“Unhand me, Pig!” I demanded. “What is the meaning of this?” I used a voice intended to wilt anyone with good manners within earshot, a voice I had not used since the 60s when our sorority chained ourselves to the old library on campus to save it from demolition and campus security tried to evict us.

    “This is ludicrous!” Alex’s silver hair gleamed as he radiated indignation. He turned to the head of the Jeopardy security detail. “Tell them, Jeremy. You know how we do things. How could I…how could anyone be cheating?”

    “That’s right,” Stokes interjected. “We don’t even let the contestants breathe the same air as the production crew. No one talks to nobody. No one gives no one nothing. We confiscate all their electronics. No way in hell anyone’s cheating. My team does its job.”

    “Well apparently not well enough.” The leader of the FBI team snapped back at Stokes.

    Harry Friedman had been on the phone summoning someone from the network legal department. Now he stepped forward. “All right, everyone calm down. Now, tell me again, Agent Bristoe. What exactly are you saying you think is going on?”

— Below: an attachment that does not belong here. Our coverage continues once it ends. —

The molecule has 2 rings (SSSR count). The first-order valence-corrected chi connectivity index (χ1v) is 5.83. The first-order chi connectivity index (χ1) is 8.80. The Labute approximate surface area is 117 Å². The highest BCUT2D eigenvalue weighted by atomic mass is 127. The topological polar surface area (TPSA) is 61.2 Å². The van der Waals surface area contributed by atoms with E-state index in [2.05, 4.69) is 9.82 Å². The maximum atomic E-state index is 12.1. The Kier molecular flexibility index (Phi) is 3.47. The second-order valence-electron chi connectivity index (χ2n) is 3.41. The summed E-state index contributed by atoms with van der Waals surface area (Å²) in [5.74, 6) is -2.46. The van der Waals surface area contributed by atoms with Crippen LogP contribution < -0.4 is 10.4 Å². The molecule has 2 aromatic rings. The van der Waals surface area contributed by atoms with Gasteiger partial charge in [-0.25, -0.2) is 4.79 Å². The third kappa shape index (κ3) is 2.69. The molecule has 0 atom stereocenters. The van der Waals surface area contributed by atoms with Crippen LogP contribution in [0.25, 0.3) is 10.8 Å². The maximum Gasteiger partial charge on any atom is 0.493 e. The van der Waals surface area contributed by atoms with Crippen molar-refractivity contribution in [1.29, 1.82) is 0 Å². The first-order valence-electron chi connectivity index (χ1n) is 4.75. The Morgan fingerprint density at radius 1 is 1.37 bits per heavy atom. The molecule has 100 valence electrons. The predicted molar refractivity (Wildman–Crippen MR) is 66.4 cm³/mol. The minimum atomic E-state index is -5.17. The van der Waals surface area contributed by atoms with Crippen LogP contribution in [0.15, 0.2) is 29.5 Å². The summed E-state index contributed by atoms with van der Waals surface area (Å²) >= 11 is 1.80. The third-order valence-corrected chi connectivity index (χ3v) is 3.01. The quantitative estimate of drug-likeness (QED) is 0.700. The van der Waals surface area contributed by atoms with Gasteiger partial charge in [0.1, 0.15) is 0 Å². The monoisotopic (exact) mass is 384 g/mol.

“We received information that someone was using a digital device of some kind to signal answers to the questions. We’re not sure exactly how it is being done, but we’ve been maintaining a scan of the set and we’ve detected reciprocating signals at both Mr. Trebek’s podium and yours, Ms. Sanderson. My men checked the set, and we’ve determined the signals are actually being produced on your persons.”

    Alex made a comment evoking the aroma of his horses’ stable. Mr. Friedman demanded concrete proof of the allegation.

    “I can do better than that,” Agent Bristoe offered. “Banister, the wand.”

    Agent Banister produced a slim cordless wand and a meter of some kind. “If you don’t mind, Ms. Sanderson.” I assumed the position a person normally uses for magnetic screening at the airport. The little gizmo made a sound like an angry hornet butting its head repeatedly against a window.

    “That’s just my pacemaker,” I explained. “It’s on my paperwork.”